Biology Class Assignment Finds False Ingredient Labels At Sushi Restaurants

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Fair warning: if you’re a seafood lover who regularly purchases fish from the store or goes out for sushi, proceed with caution. There are some scientific results below that are, at best, upsetting.

At worst? You might vomit in your mouth.

It all began when biology professor Dr. Jennifer McDonald was looking for a way to bring a little excitement to her senior molecular biology course. So she sent them to sushi restaurants and grocery stores and told them to bring samples of their fish back to the lab so they could extract the DNA and determine whether the DNA matched the label.

Image Credit: Twitter

They tested 13 samples and 9 had good enough DNA sequences to determine their species.

Of those 9? Only 2 were labeled correctly.

Yeah. And that’s not the worst part.

It’s been well documented over the past decade that fish mislabelling is prolific all over the global supply chain – it’s also illegal and results in fines (when detected). According to McDonald, about 50% of fish is believed to be labelled incorrectly (whether intentionally or not), with some species like red snapper and white tuna more likely to be mislabelled than others.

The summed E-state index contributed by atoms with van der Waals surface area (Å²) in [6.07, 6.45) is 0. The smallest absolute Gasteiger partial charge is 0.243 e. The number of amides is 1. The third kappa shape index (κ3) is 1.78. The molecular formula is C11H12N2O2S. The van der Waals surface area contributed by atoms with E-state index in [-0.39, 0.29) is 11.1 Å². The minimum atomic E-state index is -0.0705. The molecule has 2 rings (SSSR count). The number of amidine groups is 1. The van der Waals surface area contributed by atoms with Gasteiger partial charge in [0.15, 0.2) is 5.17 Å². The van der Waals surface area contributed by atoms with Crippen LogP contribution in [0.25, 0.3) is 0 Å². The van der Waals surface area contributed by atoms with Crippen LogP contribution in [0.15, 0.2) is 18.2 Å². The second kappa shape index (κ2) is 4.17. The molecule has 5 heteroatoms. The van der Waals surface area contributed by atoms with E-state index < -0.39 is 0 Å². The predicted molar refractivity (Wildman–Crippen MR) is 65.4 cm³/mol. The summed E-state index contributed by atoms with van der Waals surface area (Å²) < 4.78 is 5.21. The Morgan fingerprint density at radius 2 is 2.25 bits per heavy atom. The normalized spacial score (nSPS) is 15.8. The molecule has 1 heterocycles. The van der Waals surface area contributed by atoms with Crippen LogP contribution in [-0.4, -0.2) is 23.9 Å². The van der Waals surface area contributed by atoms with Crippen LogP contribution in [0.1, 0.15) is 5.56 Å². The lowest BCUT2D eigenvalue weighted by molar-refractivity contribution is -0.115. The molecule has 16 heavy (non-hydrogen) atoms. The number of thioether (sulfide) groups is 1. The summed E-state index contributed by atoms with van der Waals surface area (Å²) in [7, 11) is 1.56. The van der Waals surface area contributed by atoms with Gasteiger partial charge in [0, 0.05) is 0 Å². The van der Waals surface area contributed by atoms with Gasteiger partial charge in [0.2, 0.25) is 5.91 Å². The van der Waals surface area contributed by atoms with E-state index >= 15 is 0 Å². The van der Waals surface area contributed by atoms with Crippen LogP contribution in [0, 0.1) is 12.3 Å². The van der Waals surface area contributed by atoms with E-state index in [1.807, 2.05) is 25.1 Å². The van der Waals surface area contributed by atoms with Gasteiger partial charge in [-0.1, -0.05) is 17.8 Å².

Not only is it unethical to sell people fish that is not the fish they’re expecting, it can also result in health issues (a common substitute for white tuna is escolar, which can cause gastrointestinal distress) and/or allergic reactions (shellfish is one of the more common – and more deadly – food allergies).

So Dr. McDonald wasn’t shocked at the findings.

At least, not until this happened.


Dr. McDonald doesn’t plan to stop eating fish or sushi, and she doesn’t think you should, either – just make sure to go to restaurants where you feel confident in their fish suppliers and ask questions when something doesn’t look, feel, or taste right.

Which might be easier said than done, although the fact that sushi is so delicious should help buck you up.